The results can be generalized to urban married women population as this study captured a large community based sample. Moreover, we used a standardized and rigorous procedure of tool translation and trained CHWs three times during data collection process to be more precise and accurate in obtaining information from the participants and reinforcing the protocol guidelines. Lastly, in our study, referral was given to all participants who were found severely depressed and were provided counseling by PI.

Our study has certain limitations that need to be considered while drawing conclusion. There are several important determinants like, family history of Depression, current illness and death of parents in recent year, coping styles and religious practices needs to address in future study. Some of the questions were of a personal nature so there might be some reporting bias which may underestimate or overestimated the prevalence of Depression in our study. In addition, this was a cross-sectional study, so we could not establish a temporal relationship between predictors and outcome.

5. Conclusion

Our study has reported a 33% prevalence of depression among women aged 20 to 40 years in Karachi, Pakistan and revealed that increased age, years of schooling, possession of own vehicle, and death of family members in recent years were major determinants of Depression. Further researches are required to explore the factors which were not unveiled in the current study. This research is not only an attempt to fill the existing gaps in literature, but also a step to address the issue of increasing rate of depression among Pakistani population. Our study recommends that the women of our society should be encouraged for attaining education. This study also recommends that at primary health care setting, every health professional should be trained to screen the depression. Moreover, the results of our study can also encourage policy makers to expand mental health support services for women.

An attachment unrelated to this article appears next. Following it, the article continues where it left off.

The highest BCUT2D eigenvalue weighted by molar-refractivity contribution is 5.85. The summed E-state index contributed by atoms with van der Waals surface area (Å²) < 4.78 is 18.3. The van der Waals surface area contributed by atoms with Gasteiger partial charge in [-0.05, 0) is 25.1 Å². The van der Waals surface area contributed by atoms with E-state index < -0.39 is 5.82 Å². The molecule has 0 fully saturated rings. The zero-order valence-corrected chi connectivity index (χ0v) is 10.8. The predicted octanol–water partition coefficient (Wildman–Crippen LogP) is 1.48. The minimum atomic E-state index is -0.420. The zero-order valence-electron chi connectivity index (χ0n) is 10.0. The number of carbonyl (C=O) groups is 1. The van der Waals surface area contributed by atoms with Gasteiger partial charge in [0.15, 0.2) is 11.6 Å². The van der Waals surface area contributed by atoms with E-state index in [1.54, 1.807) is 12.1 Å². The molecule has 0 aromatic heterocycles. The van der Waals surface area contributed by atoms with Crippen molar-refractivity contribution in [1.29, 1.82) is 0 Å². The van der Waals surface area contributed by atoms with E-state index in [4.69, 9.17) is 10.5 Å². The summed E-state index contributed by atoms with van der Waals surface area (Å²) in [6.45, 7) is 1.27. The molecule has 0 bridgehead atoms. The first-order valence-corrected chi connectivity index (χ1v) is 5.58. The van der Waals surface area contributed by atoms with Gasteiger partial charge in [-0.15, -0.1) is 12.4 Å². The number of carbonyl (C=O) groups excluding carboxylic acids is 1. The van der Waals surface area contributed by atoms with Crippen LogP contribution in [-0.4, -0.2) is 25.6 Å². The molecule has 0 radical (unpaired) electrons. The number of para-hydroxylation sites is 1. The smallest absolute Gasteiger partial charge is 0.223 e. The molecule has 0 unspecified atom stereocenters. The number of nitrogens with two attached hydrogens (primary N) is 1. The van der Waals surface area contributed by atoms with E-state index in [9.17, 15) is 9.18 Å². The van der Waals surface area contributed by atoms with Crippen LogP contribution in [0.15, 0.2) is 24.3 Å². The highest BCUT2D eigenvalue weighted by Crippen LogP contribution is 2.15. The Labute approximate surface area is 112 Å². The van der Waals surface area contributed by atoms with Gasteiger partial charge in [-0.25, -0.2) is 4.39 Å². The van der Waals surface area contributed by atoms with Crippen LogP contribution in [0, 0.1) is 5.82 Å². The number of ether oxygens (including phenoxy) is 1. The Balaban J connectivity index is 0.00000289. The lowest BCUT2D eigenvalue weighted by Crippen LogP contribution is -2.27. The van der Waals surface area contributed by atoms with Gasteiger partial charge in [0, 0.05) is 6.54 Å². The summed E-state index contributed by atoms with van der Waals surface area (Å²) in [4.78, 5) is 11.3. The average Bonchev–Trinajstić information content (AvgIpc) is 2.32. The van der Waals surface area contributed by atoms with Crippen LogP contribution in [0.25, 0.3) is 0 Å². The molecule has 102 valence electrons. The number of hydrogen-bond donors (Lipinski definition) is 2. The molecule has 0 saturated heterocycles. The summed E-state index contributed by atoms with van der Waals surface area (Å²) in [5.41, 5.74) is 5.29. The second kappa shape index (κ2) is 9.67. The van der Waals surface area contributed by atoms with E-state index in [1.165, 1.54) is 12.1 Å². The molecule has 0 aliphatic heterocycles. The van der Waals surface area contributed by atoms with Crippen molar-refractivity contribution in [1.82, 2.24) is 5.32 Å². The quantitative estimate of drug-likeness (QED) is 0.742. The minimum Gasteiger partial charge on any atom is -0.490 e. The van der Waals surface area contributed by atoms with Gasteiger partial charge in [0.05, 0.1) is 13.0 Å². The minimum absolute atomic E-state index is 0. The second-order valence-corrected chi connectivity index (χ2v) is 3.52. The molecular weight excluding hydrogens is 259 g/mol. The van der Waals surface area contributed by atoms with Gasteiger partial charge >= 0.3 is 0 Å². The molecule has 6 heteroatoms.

Acknowledgements

SSB, RK, IA, NA and OP have made substantial contributed in the study’s conception, operationalization, analysis and drafting the manuscript. SF and YP have given the extensive input in setting the background and discussion of current manuscript. Special gratitude to all those married women who participated in this survey. Moreover, thanks to stakeholders of selected urban squatter settlements for allowing us to collect data from their territory.

The author and the co-authors of this study declare that they have no competing interest.

NOTES

*Corresponding author.

Cite this paper
Bhamani, S. , Farooq, S. , Parpio, Y. , Karmaliani, R. , Asad, N. , Azam, I. and Pasha, O. (2016) Factors Affecting Depression among Married Women Living in Urban Squatter Settlements of Karachi, Pakistan. Open Journal of Epidemiology, 6, 80-87. doi: 10.4236/ojepi.2016.61008.